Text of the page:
Gerry Thornley: Zebo loss lessens Ireland's X factor

News that Simon Zebo is leaving Munster is disappointing but not entirely unexpected

Simon Zebo: Think of that back-heeled flick in Cardiff, that range of passing, those counter-attacks, the adroit finishes, the telepathic understanding with Conor Murray. Photograph: Getty Images

Simon Zebo: Think of that back-heeled flick in Cardiff, that range of passing, those counter-attacks, the adroit finishes, the telepathic understanding with Conor Murray. Photograph: Getty Images

 

The news that Simon Zebo will no longer be playing for his native Munster next season, and by extension Ireland, is desperately disappointing but not entirely unexpected.

Zebo is, along with his good mate Conor Murray, one of Munster’s and Ireland’s marquee players, and therefore most marketable. Zebo has X factor: witness his round-the-back pass to Keith Earls last Saturday against his prospective employers – something that Ronan O’Gara highlighted afterwards – and any other number of game-breaking plays over the last nine seasons at Thomond Park, Musgrave Park and away venues.

Thomond Park and Musgrave Park won’t be the same without him. A little bit of magic and stardust will be lost to the two venues.

The Munster fanbase will not be enamoured with the news that Zebo is set to follow O’Gara and Donnacha Ryan to Parisian club Racing 92.

Ever-smiling, his dashing style of play makes him especially popular with Munster’s younger fans. He is also a match-winner, his exceptional strike rate of 55 tries in 124 games having eclipsed Anthony Horgan’s record haul of 41 for the province in March 2016.

Zebo had remained on a provincial contract, rather than a national contract, although it has always been thus with him, and apparently Munster had been assisted by the IRFU in offering a similarly sized contract.   

However, once in a while a big-money French club – especially one backed by a multi-millionaire private benefactor – will inevitably get their man if they want to, in large part due to the sheer size of a financial package that the provinces and the IRFU cannot match.

Two seasons

So it was with Johnny Sexton when he was also lured to Racing for two seasons in 2013. Sean O’Brien came desperately close to joining Toulon in 2015, and Keith Earls very nearly joined Saracens in 2016. Zebo isn’t the first to fly the Irish coop, and he won’t be the last.

It would have been interesting to see how the IRFU and the Irish management would have reacted had either O’Brien or Earls moved abroad. Most probably they would have been treated no differently from recent cases such as Ian Madigan, Marty Moore and the aforementioned Ryan.

An exception was made for Sexton because, well, Sexton is an exceptional player. He had been Joe Schmidt’s playmaker-in-chief for three seasons at Leinster, and would continue to be for Ireland. Aside from that, a key difference was that Sexton would be returning to Leinster before the 2015 World Cup. Zebo will still be based with Racing come the 2019 World Cup.

There are manifold advantages to having a home-based squad. It means the Irish management can have access to any given player, and those players are all controlled by the Irish Player Welfare programme.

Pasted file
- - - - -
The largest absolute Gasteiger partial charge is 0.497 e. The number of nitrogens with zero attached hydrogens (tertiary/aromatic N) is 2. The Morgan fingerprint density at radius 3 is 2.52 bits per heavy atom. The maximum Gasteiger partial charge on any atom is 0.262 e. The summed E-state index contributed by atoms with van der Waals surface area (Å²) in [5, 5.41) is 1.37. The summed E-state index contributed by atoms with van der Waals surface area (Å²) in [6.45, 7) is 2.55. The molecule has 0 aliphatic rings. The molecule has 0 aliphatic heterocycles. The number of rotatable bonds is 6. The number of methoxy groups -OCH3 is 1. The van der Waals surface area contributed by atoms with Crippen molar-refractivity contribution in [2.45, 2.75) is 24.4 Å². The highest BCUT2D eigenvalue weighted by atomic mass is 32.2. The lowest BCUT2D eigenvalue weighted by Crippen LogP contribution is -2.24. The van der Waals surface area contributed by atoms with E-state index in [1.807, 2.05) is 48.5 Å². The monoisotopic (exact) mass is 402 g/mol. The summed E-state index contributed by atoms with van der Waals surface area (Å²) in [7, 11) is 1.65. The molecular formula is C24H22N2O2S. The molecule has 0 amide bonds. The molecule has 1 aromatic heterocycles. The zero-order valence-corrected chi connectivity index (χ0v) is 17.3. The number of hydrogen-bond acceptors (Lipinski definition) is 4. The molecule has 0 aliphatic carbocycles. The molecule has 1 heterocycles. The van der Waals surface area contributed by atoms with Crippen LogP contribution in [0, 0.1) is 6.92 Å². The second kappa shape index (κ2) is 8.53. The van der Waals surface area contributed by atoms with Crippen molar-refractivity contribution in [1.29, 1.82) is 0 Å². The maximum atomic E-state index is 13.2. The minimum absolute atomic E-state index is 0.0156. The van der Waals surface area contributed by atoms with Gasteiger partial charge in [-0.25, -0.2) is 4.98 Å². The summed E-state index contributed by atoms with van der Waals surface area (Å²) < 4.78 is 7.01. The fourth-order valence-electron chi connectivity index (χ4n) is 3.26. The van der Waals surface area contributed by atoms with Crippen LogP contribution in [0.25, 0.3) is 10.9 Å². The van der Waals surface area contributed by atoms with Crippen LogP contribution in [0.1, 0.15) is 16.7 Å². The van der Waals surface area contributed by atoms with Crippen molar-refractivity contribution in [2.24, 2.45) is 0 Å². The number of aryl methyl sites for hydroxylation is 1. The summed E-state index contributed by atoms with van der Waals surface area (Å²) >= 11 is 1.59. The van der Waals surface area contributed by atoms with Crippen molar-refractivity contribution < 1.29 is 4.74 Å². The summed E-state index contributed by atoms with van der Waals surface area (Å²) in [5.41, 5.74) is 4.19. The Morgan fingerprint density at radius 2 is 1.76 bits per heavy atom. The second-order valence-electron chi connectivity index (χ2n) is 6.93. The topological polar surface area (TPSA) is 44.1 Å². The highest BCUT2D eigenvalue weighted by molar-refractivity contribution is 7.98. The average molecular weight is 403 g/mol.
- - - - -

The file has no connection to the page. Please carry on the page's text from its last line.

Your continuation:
But perhaps even more important than that is that selecting purely from home-based players keeps them within these shores and protects the provinces to some degree from avaricious French and English clubs with deep pockets.

Professional sport

At the same time it’s also hard to condemn Zebo in any way. Rugby is a professional sport, and a player’s career is relatively short, as well as being relatively more dangerous and yet less rewarding than soccer.

That Zebo has in effect sacrificed his World Cup ambitions in 2019 is also a little sad, but shows that his decision cannot have been made lightly. He has to make what he believes is the right decision for his partner Elvira and two young children Jacob (2½) and Sofia (14 months).

Zebo’s father Arthur, a Martinique-born French athlete, and his mother Lynda from Cork, met in Paris, and the French-speaking Zebo has never been less than open in expressing his desire to one day play for a Top 14 club. Even so, it’s a little surprising that at 27 he didn’t sign one more deal with Munster to take him up to the 2019-20 season and with it the World Cup before then moving abroad.

Then again the market will be comparatively flooded after the World Cup, with players seeking lucrative moves abroad, especially from the Southern Hemisphere. Maybe Zebo and his advisers came to the conclusion that by moving now this was the best deal he was going to receive.

Registered agents

   

Yet one of the curious aspects of this and other deals is that under existing protocols registered agents receive 5 per cent of any contract which is renewed with an existing club or province, whereas this rises to 10 per cent for a contract with a new club. World Rugby really has to take a lead in this.

One also has some sympathy for Munster as Zebo was not centrally contracted, and they do not have the same financial muscle as Leinster.

Even so, the news is truly disappointing. Think of that back-heeled flick in Cardiff, that range of passing, those counter-attacks, the adroit finishes, the telepathic understanding with Murray.

Zeebs will be missed. Munster, and indeed Ireland, just won’t be the same without him.

 gthornley@irishtimes.com

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